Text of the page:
History of the Great Rebellion, from Its Commencement to Its Close, Giving an Account of Its Origin: The Secession of the Southern States, and the Formation of the Confederate Government, the Concentration of the Military and Financial Resources of the Federal Government ... Together with Sketches of the Lives of All the Eminent Statesmen and Military and Naval Commanders ... from Official Sources
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advance arms army arrived artillery attack attempt authority bank batteries battle bridge Brigade called carried cause cavalry centre charge close Colonel column command Confederate Congress Constitution continued Corps cover crossed Department destroyed direction Division early effect eight enemy enemy's Federal fell field fight fire five flank force formed Fort forward four front Government Grant ground guns held Hill hundred immediately issued July June killed land latter loss Major-General McClellan miles military morning moved movement night North o'clock occupied officers opened operations passed persons position Potomac President prisoners railroad reached rear rebel received regiments remained result retired retreat Richmond river road Second sent Sherman side soon South strong success supplies taken Tennessee thousand took troops Union United vessels Virginia Washington West whole wounded York
Page 361 - And I hereby enjoin upon the people so declared to be free to abstain from all violence, unless in necessary self-defense; and I recommend to them that in all cases when allowed they labor faithfully for reasonable wages. And I further declare and make known that such persons of suitable condition will be received into the armed service of the United States to garrison forts, positions, stations, and other places and to man vessels of all sorts in said service.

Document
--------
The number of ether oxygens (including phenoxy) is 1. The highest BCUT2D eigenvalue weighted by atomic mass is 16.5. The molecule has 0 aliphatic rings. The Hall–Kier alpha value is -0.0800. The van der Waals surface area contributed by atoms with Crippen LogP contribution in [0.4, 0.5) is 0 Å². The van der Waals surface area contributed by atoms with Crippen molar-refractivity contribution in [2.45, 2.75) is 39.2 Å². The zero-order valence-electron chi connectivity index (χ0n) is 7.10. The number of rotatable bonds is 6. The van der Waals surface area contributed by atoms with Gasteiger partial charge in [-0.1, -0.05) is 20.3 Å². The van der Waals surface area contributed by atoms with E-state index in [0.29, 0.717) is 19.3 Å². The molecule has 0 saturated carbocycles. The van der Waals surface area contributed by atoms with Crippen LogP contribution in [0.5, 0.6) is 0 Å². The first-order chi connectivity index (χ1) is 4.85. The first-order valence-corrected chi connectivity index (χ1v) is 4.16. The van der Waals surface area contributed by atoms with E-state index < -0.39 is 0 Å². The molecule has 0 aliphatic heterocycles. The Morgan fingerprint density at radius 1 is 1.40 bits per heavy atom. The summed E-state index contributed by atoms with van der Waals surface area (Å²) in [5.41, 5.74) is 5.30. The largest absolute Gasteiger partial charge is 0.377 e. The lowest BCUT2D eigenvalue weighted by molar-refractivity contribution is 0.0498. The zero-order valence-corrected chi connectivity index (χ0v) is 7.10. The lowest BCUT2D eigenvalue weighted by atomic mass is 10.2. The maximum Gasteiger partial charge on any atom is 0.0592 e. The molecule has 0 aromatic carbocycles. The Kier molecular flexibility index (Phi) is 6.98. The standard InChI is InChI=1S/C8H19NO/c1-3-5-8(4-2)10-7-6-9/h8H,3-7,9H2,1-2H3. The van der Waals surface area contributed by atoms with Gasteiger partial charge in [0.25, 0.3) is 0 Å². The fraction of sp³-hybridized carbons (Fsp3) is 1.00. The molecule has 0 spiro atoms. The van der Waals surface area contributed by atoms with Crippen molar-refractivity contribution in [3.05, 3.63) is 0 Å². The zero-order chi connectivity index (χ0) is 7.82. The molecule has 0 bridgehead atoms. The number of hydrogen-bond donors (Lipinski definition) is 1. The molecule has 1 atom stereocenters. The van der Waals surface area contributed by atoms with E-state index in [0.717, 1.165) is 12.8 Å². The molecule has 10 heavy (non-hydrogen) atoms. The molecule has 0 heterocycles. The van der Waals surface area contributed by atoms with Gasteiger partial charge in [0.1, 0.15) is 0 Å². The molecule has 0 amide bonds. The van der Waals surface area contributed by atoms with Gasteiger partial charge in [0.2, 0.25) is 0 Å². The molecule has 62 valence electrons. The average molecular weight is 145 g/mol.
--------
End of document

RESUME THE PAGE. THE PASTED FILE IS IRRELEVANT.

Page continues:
Page 359 - That the Executive will, on the first day of January aforesaid, by proclamation, designate the States and parts of States, if any, in which the people thereof respectively shall then be in rebellion against the United States ; and the fact that any State, or the people thereof shall on that day be in good faith represented in the Congress of the United States, by members chosen thereto at elections wherein a majority of the qualified voters of such...
Page 751 - I, , do solemnly swear, in presence of Almighty God, that I will henceforth faithfully support, protect, and defend the Constitution of the United States and the Union of the States thereunder...
Page 359 - Union; and what I forbear, I forbear because I do not believe it would help to save the Union. I shall do less whenever I shall believe what I am doing hurts the cause, and I shall do more whenever I shall believe doing more will help the cause. I shall try to correct errors when shown to be errors, and I shall adopt new views so fast as they shall appear to be true views. I have here stated my purpose according to my view of official duty, and I intend no modification of my oftexpressed personal...
Page 746 - NEITHER PARTY EXPECTED FOR THE WAR THE MAGNITUDE OR THE DURATION WHICH IT HAS ALREADY ATTAINED. NEITHER ANTICIPATED THAT THE CAUSE OF THE CONFLICT MIGHT CEASE WITH OR EVEN BEFORE THE CONFLICT ITSELF SHOULD ' CEASE. EACH LOOKED FOR AN EASIER TRIUMPH AND A RESULT LESS FUNDAMENTAL AND ASTOUNDING.
Page 746 - ... myself; and it is, I trust, reasonably satisfactory and encouraging to all. With high hope for the future, no prediction in regard to it is ventured. On the occasion corresponding to this four years ago, all thoughts were anxiously directed to an impending civil war.
Page 60 - The power confided to me will be used to hold, occupy, and possess the property and places belonging to the Government, and to collect the duties and imposts; but beyond what may be necessary for these objects there will be no invasion, no using of force against or among the people anywhere.
Page 361 - ... that on the first day of january in the year of our lord one thousand eight hundred and sixtythree all persons held as slaves within any state or designated part of a state the people whereof shall then be in rebellion against the united states shall be then thenceforward and forever free...
Page 60 - This country, with its institutions, belongs to the people who inhabit it. Whenever they shall grow weary of the existing Government, they can exercise their constitutional right of amending it, or their revolutionary right to dismember or overthrow it.
Page 60 - States, including that of persons held to service. To avoid misconstruction of what I have said, I depart from my purpose not to speak of particular amendments so far as to say that, holding such a provision to now be implied constitutional law, I have no objection to its being made express and irrevocable.